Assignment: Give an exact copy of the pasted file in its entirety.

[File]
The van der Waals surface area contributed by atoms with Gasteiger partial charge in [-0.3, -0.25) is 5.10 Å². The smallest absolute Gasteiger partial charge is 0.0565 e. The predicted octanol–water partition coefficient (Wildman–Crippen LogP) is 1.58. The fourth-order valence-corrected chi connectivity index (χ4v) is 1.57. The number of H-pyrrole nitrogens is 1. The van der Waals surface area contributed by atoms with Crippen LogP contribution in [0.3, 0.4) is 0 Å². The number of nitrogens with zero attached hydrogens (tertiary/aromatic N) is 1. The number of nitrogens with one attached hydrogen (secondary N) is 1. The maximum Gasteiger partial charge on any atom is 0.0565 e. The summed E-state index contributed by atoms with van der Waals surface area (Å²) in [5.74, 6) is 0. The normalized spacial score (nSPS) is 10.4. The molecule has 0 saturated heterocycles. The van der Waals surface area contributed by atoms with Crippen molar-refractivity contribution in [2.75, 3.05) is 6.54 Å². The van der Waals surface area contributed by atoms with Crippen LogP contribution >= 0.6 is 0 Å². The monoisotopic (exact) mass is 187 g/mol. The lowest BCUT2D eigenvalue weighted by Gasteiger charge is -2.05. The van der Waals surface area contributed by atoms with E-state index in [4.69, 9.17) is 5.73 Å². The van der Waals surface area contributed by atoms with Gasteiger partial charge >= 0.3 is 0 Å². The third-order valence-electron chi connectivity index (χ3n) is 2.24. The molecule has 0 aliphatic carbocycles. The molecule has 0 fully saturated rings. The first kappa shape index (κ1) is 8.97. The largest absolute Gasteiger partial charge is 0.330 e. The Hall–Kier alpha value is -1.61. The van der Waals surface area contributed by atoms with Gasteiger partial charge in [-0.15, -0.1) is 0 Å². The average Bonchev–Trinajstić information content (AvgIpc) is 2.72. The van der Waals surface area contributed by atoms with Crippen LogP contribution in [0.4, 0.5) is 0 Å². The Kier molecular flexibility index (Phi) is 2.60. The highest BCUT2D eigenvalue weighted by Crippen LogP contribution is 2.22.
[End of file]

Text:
The van der Waals surface area contributed by atoms with Gasteiger partial charge in [-0.3, -0.25) is 5.10 Å². The smallest absolute Gasteiger partial charge is 0.0565 e. The predicted octanol–water partition coefficient (Wildman–Crippen LogP) is 1.58. The fourth-order valence-corrected chi connectivity index (χ4v) is 1.57. The number of H-pyrrole nitrogens is 1. The van der Waals surface area contributed by atoms with Crippen LogP contribution in [0.3, 0.4) is 0 Å². The number of nitrogens with zero attached hydrogens (tertiary/aromatic N) is 1. The number of nitrogens with one attached hydrogen (secondary N) is 1. The maximum Gasteiger partial charge on any atom is 0.0565 e. The summed E-state index contributed by atoms with van der Waals surface area (Å²) in [5.74, 6) is 0. The normalized spacial score (nSPS) is 10.4. The molecule has 0 saturated heterocycles. The van der Waals surface area contributed by atoms with Crippen molar-refractivity contribution in [2.75, 3.05) is 6.54 Å². The van der Waals surface area contributed by atoms with Crippen LogP contribution >= 0.6 is 0 Å². The monoisotopic (exact) mass is 187 g/mol. The lowest BCUT2D eigenvalue weighted by Gasteiger charge is -2.05. The van der Waals surface area contributed by atoms with E-state index in [4.69, 9.17) is 5.73 Å². The van der Waals surface area contributed by atoms with Gasteiger partial charge >= 0.3 is 0 Å². The third-order valence-electron chi connectivity index (χ3n) is 2.24. The molecule has 0 aliphatic carbocycles. The molecule has 0 fully saturated rings. The first kappa shape index (κ1) is 8.97. The largest absolute Gasteiger partial charge is 0.330 e. The Hall–Kier alpha value is -1.61. The van der Waals surface area contributed by atoms with Gasteiger partial charge in [-0.15, -0.1) is 0 Å². The average Bonchev–Trinajstić information content (AvgIpc) is 2.72. The van der Waals surface area contributed by atoms with Crippen LogP contribution in [0.4, 0.5) is 0 Å². The Kier molecular flexibility index (Phi) is 2.60. The highest BCUT2D eigenvalue weighted by Crippen LogP contribution is 2.22.